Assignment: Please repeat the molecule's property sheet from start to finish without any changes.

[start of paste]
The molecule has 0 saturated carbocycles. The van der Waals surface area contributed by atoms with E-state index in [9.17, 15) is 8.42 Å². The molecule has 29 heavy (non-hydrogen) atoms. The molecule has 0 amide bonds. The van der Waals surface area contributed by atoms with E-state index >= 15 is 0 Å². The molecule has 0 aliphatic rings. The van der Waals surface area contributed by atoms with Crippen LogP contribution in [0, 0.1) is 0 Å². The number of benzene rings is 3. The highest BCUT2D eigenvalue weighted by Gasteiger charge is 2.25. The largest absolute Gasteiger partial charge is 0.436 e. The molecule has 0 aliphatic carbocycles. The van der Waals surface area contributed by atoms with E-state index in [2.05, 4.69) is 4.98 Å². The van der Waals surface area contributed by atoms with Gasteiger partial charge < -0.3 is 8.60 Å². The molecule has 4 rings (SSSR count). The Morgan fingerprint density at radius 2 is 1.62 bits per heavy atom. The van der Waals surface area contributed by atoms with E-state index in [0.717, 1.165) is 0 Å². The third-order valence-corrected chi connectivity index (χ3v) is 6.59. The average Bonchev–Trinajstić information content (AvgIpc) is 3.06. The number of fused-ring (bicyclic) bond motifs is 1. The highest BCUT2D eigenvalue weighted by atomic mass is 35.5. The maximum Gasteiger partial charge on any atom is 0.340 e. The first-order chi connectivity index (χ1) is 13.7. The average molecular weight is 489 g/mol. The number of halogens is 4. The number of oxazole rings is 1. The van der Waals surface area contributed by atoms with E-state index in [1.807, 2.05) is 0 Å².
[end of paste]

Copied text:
The molecule has 0 saturated carbocycles. The van der Waals surface area contributed by atoms with E-state index in [9.17, 15) is 8.42 Å². The molecule has 29 heavy (non-hydrogen) atoms. The molecule has 0 amide bonds. The van der Waals surface area contributed by atoms with E-state index >= 15 is 0 Å². The molecule has 0 aliphatic rings. The van der Waals surface area contributed by atoms with Crippen LogP contribution in [0, 0.1) is 0 Å². The number of benzene rings is 3. The highest BCUT2D eigenvalue weighted by Gasteiger charge is 2.25. The largest absolute Gasteiger partial charge is 0.436 e. The molecule has 0 aliphatic carbocycles. The van der Waals surface area contributed by atoms with E-state index in [2.05, 4.69) is 4.98 Å². The van der Waals surface area contributed by atoms with Gasteiger partial charge < -0.3 is 8.60 Å². The molecule has 4 rings (SSSR count). The Morgan fingerprint density at radius 2 is 1.62 bits per heavy atom. The van der Waals surface area contributed by atoms with E-state index in [0.717, 1.165) is 0 Å². The third-order valence-corrected chi connectivity index (χ3v) is 6.59. The average Bonchev–Trinajstić information content (AvgIpc) is 3.06. The number of fused-ring (bicyclic) bond motifs is 1. The highest BCUT2D eigenvalue weighted by atomic mass is 35.5. The maximum Gasteiger partial charge on any atom is 0.340 e. The first-order chi connectivity index (χ1) is 13.7. The average molecular weight is 489 g/mol. The number of halogens is 4. The number of oxazole rings is 1. The van der Waals surface area contributed by atoms with E-state index in [1.807, 2.05) is 0 Å².